A Knowing Nose
"The generic smell of a coffeehouse," she replies. "I can smell cake. I can smell something sweet, like the crumbs on a coffee cake. I can smell coffee. I can smell someone who is wearing body lotion, what we might call floral-aldehydic. I can actually tell that there's open brick in here by the way the whole room smells."
Krell Kydd says smell is just as important to her as sight; she can recognize neighborhoods or friends' homes merely by their scent. She shares her expertise--honed through years of work in the fragrance industry--via her blog, GlassPetalSmoke.blogspot.com, and at workshops she holds around town. A self-described "walking smellopedia," she feels that smell is unfairly considered "the bastard stepchild of the senses.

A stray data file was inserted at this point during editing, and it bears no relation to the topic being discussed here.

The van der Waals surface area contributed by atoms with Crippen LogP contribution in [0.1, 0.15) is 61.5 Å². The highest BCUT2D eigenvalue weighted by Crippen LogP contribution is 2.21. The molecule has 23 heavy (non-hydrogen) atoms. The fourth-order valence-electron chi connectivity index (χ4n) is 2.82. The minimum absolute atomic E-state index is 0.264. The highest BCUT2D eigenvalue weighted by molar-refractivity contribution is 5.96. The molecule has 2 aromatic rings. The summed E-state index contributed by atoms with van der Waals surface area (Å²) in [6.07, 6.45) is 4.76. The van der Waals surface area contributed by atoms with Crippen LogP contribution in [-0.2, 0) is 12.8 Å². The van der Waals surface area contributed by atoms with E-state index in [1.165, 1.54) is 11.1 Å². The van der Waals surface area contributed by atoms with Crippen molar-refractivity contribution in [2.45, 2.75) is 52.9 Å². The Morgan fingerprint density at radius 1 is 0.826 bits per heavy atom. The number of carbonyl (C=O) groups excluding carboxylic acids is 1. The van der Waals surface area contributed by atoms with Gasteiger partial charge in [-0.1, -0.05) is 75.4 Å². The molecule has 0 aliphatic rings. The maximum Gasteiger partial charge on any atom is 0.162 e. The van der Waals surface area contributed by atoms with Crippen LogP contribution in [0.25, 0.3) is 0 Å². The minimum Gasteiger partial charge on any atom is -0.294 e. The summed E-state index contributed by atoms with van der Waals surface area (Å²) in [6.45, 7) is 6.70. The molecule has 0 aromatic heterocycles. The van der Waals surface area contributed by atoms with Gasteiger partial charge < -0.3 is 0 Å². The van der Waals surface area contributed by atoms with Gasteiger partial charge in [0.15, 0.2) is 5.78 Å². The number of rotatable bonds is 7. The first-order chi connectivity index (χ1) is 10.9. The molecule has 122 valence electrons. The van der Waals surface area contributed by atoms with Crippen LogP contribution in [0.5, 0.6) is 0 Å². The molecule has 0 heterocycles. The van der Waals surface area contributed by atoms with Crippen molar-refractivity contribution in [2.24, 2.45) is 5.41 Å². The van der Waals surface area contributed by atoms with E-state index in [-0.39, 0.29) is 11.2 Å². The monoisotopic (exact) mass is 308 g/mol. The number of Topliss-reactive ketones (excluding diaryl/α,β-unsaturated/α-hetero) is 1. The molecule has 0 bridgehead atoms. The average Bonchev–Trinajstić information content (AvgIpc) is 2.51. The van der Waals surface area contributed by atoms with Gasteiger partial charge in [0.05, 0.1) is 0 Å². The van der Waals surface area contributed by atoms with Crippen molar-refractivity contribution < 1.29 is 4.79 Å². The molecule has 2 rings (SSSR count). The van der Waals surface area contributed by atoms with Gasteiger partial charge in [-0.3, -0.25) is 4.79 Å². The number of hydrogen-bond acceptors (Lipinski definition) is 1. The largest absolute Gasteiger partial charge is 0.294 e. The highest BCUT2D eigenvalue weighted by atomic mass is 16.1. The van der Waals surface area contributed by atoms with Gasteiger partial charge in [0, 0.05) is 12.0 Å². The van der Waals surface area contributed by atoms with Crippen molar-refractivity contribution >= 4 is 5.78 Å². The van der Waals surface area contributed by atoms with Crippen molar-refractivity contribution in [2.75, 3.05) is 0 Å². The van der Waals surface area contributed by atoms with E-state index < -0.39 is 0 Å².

"Vision comes first in our culture," she says. "But if we couldn't enjoy the smell of food and eat, we'd die. And if we couldn't enjoy intimate smells, like the back of someone's neck or perfume, we wouldn't have families. So olfaction is pretty important--and I hang my hat on that!"